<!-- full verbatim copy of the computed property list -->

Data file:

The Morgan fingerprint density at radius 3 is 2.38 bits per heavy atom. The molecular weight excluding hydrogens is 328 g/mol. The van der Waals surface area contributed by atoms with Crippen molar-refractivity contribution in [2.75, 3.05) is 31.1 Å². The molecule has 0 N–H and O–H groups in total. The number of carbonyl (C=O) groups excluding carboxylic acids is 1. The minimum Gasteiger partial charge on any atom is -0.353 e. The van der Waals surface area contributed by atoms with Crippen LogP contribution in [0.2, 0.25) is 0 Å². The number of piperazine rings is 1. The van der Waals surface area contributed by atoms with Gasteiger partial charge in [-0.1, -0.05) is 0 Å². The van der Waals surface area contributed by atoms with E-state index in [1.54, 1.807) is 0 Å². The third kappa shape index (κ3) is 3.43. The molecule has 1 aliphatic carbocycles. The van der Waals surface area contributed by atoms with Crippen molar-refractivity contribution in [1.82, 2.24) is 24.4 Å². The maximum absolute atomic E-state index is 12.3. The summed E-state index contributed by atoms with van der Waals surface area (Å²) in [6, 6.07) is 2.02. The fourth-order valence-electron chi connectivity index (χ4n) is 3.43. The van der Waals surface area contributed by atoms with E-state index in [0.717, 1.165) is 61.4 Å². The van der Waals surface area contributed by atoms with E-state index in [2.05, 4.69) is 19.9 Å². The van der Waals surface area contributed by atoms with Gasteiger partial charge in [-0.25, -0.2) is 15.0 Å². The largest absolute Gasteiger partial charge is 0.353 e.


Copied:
The Morgan fingerprint density at radius 3 is 2.38 bits per heavy atom. The molecular weight excluding hydrogens is 328 g/mol. The van der Waals surface area contributed by atoms with Crippen molar-refractivity contribution in [2.75, 3.05) is 31.1 Å². The molecule has 0 N–H and O–H groups in total. The number of carbonyl (C=O) groups excluding carboxylic acids is 1. The minimum Gasteiger partial charge on any atom is -0.353 e. The van der Waals surface area contributed by atoms with Crippen LogP contribution in [0.2, 0.25) is 0 Å². The number of piperazine rings is 1. The van der Waals surface area contributed by atoms with Gasteiger partial charge in [-0.1, -0.05) is 0 Å². The van der Waals surface area contributed by atoms with E-state index in [1.54, 1.807) is 0 Å². The third kappa shape index (κ3) is 3.43. The molecule has 1 aliphatic carbocycles. The van der Waals surface area contributed by atoms with Crippen molar-refractivity contribution in [1.82, 2.24) is 24.4 Å². The maximum absolute atomic E-state index is 12.3. The summed E-state index contributed by atoms with van der Waals surface area (Å²) in [6, 6.07) is 2.02. The fourth-order valence-electron chi connectivity index (χ4n) is 3.43. The van der Waals surface area contributed by atoms with E-state index in [0.717, 1.165) is 61.4 Å². The van der Waals surface area contributed by atoms with E-state index in [2.05, 4.69) is 19.9 Å². The van der Waals surface area contributed by atoms with Gasteiger partial charge in [-0.25, -0.2) is 15.0 Å². The largest absolute Gasteiger partial charge is 0.353 e.